Going for a loft conversion can have great benefits to your property, such as being updated to the latest and best insulation for your loft, making it livable and long-lasting benefits to your home. And of course, having extra space for any occasion or use goes without saying. However, before you go any further to booking up your loft conversion and getting started, have you taken into account the benefits a garden room could bring to your property just as much as a loft conversion?
Sometimes, depending on the build of your house, a loft conversion might not be possible, or at least will not meet the expectations you might be reaching for. This can be due to the height of your roof, meaning that this would have to be adjusted to meet the building regulations, adding a lot extra to your budget. You may also have to install reinforcements such as beams in order to support the structure of your new loft conversion, which could make the process a lot more expensive than you hoped.
If let’s say, you currently have a 3-bedroom house, and you would like your home to classify as a 4-bedroom house by converting your loft into an extra room. In doing so, your loft will have to meet the standards of what building regulations deem to be a suitable bedroom. A loft conversion that does not meet the criteria will likely be classified as a storage room instead, although this will still up the value of your property.
One of the main drawbacks of having a loft conversion done is how the building process hinders your day-to-day life in your home. Having your loft converted would guarantee ongoing noise, dust and banging for 8-16 weeks until it’s done. Whether you work from home, have young children or generally function the best with a bit of peace and quiet, having a garden room built instead would at least give you the advantage of shutting your back doors and having the noise kept to a minimum. This might be something to consider doing first before a loft conversion.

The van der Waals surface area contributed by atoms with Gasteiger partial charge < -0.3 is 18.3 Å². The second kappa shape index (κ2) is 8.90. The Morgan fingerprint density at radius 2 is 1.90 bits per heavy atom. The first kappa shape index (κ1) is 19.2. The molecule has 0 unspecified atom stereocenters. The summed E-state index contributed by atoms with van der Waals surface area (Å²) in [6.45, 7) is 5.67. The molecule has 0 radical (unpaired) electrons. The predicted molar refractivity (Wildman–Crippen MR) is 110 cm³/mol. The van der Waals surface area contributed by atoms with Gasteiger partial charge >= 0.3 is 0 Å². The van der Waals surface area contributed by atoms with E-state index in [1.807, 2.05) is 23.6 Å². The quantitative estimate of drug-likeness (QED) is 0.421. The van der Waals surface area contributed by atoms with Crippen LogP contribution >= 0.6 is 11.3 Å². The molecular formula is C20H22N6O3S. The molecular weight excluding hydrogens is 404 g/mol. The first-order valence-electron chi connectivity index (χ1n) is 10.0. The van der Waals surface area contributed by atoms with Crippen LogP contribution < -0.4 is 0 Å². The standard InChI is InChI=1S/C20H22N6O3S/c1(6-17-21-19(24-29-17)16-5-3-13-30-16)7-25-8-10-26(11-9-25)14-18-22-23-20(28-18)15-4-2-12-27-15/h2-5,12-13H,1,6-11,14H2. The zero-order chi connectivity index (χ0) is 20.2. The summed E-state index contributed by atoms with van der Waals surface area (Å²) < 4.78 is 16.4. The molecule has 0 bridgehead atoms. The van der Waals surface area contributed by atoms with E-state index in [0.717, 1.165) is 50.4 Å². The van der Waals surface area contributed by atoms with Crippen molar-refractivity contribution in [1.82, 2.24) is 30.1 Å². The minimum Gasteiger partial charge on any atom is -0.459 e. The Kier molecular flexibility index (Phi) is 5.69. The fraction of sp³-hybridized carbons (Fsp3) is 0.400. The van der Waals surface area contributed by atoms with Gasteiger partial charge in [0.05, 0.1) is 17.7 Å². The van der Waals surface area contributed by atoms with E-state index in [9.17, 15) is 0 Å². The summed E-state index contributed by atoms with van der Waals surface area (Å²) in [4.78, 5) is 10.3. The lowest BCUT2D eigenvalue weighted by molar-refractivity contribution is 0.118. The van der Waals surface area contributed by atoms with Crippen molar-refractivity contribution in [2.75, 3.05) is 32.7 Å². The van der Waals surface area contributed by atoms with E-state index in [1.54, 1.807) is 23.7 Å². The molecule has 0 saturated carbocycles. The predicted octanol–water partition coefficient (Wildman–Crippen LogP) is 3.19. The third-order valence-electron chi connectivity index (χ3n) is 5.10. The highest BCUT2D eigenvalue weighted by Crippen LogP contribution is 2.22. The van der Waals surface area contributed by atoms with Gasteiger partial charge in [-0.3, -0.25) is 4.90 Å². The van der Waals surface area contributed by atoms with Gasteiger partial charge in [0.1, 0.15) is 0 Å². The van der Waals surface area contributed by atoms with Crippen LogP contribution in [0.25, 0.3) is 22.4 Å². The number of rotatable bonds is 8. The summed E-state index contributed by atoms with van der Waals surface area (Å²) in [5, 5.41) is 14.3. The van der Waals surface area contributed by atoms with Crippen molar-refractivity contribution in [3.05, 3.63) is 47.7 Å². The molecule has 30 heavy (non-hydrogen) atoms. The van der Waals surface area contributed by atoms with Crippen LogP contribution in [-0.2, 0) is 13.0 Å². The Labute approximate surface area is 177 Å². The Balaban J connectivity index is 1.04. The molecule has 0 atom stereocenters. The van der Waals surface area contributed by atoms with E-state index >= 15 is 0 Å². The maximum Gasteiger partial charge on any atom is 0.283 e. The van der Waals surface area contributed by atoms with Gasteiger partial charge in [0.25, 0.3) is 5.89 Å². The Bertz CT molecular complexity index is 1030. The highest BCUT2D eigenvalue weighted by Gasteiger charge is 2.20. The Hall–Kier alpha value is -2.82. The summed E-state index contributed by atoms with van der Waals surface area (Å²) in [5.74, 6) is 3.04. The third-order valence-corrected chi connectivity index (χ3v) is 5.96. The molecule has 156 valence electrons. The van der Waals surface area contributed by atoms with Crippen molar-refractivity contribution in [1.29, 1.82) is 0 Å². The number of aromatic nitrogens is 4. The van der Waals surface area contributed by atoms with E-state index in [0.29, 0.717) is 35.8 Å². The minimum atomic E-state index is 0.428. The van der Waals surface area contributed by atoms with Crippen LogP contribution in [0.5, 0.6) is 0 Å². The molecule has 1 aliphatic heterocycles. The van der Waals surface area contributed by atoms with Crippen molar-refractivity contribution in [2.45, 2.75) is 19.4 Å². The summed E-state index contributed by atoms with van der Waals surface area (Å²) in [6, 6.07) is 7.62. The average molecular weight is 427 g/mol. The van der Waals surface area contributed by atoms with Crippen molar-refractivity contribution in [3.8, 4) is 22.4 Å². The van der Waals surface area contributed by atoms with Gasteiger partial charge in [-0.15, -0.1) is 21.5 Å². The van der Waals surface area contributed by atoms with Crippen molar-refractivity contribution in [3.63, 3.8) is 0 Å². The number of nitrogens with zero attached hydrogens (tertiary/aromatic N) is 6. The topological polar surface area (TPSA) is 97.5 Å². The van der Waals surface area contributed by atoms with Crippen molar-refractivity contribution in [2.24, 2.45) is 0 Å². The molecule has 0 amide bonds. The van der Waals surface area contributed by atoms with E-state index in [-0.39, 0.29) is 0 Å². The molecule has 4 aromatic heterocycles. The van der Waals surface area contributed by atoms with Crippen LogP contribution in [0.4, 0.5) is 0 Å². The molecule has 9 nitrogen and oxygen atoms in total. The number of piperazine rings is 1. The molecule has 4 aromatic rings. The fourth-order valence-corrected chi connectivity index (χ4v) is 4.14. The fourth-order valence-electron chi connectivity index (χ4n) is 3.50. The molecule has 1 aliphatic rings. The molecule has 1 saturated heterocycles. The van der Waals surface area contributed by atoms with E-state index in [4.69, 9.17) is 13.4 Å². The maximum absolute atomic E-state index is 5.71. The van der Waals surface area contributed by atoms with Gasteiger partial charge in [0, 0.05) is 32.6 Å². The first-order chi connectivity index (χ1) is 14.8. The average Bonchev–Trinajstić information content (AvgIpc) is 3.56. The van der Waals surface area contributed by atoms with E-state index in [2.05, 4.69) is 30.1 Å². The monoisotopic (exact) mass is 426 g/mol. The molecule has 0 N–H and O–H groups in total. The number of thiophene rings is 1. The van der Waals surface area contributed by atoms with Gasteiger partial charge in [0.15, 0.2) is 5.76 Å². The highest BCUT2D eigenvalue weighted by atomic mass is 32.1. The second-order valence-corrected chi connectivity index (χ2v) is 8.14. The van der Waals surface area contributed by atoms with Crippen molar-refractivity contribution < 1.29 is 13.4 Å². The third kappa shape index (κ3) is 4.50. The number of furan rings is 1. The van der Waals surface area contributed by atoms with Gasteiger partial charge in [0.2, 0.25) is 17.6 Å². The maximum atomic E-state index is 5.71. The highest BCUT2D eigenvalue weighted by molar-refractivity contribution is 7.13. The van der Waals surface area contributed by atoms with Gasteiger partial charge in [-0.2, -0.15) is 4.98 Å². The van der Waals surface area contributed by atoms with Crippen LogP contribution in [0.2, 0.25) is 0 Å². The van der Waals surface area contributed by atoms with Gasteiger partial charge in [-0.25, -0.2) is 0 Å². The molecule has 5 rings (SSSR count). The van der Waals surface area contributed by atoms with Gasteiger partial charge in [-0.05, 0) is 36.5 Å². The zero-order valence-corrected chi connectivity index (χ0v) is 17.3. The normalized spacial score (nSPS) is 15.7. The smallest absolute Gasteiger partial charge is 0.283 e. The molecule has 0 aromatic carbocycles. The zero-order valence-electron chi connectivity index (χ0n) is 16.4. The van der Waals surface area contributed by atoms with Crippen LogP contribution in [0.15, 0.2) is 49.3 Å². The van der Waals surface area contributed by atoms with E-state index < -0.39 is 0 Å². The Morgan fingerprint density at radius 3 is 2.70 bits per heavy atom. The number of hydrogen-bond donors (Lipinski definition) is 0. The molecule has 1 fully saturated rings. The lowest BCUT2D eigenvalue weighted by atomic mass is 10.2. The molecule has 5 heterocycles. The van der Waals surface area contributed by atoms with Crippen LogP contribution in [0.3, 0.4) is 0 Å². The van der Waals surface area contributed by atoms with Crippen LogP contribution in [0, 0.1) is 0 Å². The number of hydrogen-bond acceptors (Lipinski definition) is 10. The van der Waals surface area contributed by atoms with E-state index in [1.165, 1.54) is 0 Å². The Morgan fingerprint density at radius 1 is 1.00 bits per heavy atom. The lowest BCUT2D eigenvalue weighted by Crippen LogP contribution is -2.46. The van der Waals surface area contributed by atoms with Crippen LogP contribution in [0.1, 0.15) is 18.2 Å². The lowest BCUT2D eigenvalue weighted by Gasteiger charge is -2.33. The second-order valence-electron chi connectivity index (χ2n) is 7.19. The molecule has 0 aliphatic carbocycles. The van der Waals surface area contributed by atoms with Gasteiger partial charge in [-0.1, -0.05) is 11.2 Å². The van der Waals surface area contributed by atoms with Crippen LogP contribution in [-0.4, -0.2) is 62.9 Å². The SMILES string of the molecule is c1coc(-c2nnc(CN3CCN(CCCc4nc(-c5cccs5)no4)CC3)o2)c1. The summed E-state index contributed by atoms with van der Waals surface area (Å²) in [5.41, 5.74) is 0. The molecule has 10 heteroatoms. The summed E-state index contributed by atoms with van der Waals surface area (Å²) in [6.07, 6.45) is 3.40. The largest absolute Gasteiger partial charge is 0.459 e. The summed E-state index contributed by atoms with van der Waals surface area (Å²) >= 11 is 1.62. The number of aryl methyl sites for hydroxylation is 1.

Depending on how much work needs to be done in order to successfully convert your loft into an extra room, it could end up being the cost (if not more) than a garden room. Considering the comparisons of cost, would you rather settle for the amount of space a loft may give you, or have a garden room that is built to your liking and does not have to compensate for space?
A spacious garden room versus a possibly low-height loft; you can try picturing yourself in each scenario and see what would be the most practical for you. You may have a reasonably sized loft, but if your roof causes you to have to duck or even hinder the amount of space you can use, then maybe a garden room could be a better option to do first. If you’re looking into having an extra bedroom or a home office, using a garden room might be more to your advantage.
A loft conversion will also of course up the value of your property by a good amount. Installing a garden room, however, could up the value of your property by 7% (you can read our article about this here). A garden room is like a house extension, and because of this, it becomes even more sellable on the market if you choose to move.